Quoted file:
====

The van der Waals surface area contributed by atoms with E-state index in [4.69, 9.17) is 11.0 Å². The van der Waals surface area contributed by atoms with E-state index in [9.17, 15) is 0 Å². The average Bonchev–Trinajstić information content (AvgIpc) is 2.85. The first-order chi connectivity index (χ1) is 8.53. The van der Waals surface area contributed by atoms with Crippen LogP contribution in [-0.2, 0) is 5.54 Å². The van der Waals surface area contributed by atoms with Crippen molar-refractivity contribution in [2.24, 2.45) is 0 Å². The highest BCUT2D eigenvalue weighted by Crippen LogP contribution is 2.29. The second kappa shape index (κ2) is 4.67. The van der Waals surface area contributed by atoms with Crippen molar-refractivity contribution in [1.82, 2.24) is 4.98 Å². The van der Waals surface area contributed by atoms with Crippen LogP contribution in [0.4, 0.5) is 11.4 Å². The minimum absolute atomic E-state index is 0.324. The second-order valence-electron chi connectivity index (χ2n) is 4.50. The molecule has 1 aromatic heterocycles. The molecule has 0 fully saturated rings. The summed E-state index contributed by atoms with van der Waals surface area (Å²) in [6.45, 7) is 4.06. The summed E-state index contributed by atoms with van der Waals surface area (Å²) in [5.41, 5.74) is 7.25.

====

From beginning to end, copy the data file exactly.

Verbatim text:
The van der Waals surface area contributed by atoms with E-state index in [4.69, 9.17) is 11.0 Å². The van der Waals surface area contributed by atoms with E-state index in [9.17, 15) is 0 Å². The average Bonchev–Trinajstić information content (AvgIpc) is 2.85. The first-order chi connectivity index (χ1) is 8.53. The van der Waals surface area contributed by atoms with Crippen LogP contribution in [-0.2, 0) is 5.54 Å². The van der Waals surface area contributed by atoms with Crippen molar-refractivity contribution in [2.24, 2.45) is 0 Å². The highest BCUT2D eigenvalue weighted by Crippen LogP contribution is 2.29. The second kappa shape index (κ2) is 4.67. The van der Waals surface area contributed by atoms with Crippen molar-refractivity contribution in [1.82, 2.24) is 4.98 Å². The van der Waals surface area contributed by atoms with Crippen LogP contribution in [0.4, 0.5) is 11.4 Å². The minimum absolute atomic E-state index is 0.324. The second-order valence-electron chi connectivity index (χ2n) is 4.50. The molecule has 1 aromatic heterocycles. The molecule has 0 fully saturated rings. The summed E-state index contributed by atoms with van der Waals surface area (Å²) in [6.45, 7) is 4.06. The summed E-state index contributed by atoms with van der Waals surface area (Å²) in [5.41, 5.74) is 7.25.